At least 25,000 bumblebees were found dead on Monday under linden trees at the Target store in Wilsonville.

“They were literally falling out of the trees,” says Rich Hatfield, who first documented the massive bee kill. Hatfield is a conservation biologist with the Portland-based Xerces Society for Invertebrate Conservation, a world leader in bee conservation research and protection efforts.

“To our knowledge,” Hatfield says, “this is one of the largest documented bumblebee deaths in the Western U.S. It was heartbreaking to watch.”

Xerces has suggested two potential causes of the bee death. One is acute pesticide poisoning of the linden trees. There is also a concern that the trees are a poisonous European species.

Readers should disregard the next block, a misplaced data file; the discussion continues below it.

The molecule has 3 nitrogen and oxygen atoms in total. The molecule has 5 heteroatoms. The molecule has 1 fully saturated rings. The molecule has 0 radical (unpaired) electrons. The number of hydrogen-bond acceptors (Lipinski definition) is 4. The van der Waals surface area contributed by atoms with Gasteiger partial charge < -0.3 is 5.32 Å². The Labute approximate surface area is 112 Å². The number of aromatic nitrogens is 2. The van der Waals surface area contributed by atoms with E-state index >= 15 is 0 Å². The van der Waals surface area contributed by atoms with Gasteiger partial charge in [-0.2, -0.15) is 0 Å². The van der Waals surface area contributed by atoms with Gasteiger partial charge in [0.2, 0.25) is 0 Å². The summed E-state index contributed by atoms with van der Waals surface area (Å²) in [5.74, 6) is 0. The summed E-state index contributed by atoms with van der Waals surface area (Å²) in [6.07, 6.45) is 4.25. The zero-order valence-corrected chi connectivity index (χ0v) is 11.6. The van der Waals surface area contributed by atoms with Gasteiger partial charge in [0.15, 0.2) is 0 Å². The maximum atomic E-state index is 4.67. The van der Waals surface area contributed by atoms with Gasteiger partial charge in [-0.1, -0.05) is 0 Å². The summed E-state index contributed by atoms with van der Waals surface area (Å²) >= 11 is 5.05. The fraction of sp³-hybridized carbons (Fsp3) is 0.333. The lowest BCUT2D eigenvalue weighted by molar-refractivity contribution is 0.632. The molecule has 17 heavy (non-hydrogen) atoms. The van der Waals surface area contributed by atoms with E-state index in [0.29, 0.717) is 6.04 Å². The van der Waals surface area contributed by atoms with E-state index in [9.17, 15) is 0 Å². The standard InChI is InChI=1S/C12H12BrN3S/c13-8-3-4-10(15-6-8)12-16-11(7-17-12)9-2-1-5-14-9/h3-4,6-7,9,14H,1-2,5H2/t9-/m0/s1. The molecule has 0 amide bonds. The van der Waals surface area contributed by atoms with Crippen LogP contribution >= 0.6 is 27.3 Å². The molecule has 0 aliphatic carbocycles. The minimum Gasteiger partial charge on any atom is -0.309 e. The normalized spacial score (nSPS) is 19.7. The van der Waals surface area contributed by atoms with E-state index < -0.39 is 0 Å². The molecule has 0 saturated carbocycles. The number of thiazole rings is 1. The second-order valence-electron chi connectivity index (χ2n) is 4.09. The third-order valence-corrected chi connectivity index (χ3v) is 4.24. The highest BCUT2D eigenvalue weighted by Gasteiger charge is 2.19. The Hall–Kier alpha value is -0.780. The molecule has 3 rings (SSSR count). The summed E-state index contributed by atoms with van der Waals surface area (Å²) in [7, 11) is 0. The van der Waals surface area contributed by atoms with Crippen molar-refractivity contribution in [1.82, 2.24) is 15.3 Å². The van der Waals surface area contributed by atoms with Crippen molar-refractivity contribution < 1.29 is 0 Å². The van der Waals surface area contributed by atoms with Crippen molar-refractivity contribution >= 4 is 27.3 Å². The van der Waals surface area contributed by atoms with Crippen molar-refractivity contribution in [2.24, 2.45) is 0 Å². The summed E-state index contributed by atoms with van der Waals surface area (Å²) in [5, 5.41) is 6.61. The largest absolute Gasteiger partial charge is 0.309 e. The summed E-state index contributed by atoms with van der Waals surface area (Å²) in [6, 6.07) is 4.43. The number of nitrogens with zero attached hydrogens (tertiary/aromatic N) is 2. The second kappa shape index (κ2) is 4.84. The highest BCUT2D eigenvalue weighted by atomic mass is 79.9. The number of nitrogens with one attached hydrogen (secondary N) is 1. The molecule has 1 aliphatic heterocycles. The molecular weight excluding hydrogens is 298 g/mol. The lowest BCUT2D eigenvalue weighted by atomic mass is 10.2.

The Oregon Department of Agriculture has collected samples of the bees and foliage from the trees, and is testing to see if pesticides were used at the site.

The 25,000 dead bumblebees likely represents the loss of more than 150 bee colonies, Hatfield says.

Ironically, Monday was the start of National Pollinator Week, a symbolic annual event designed to call attention to the plight of bees.

“If the trees are indeed toxic, they should be cut down and replaced by something that will provide non-toxic pollen and nectar for bees,” says Scott Hoffman Black, executive director of the Xerces Society.

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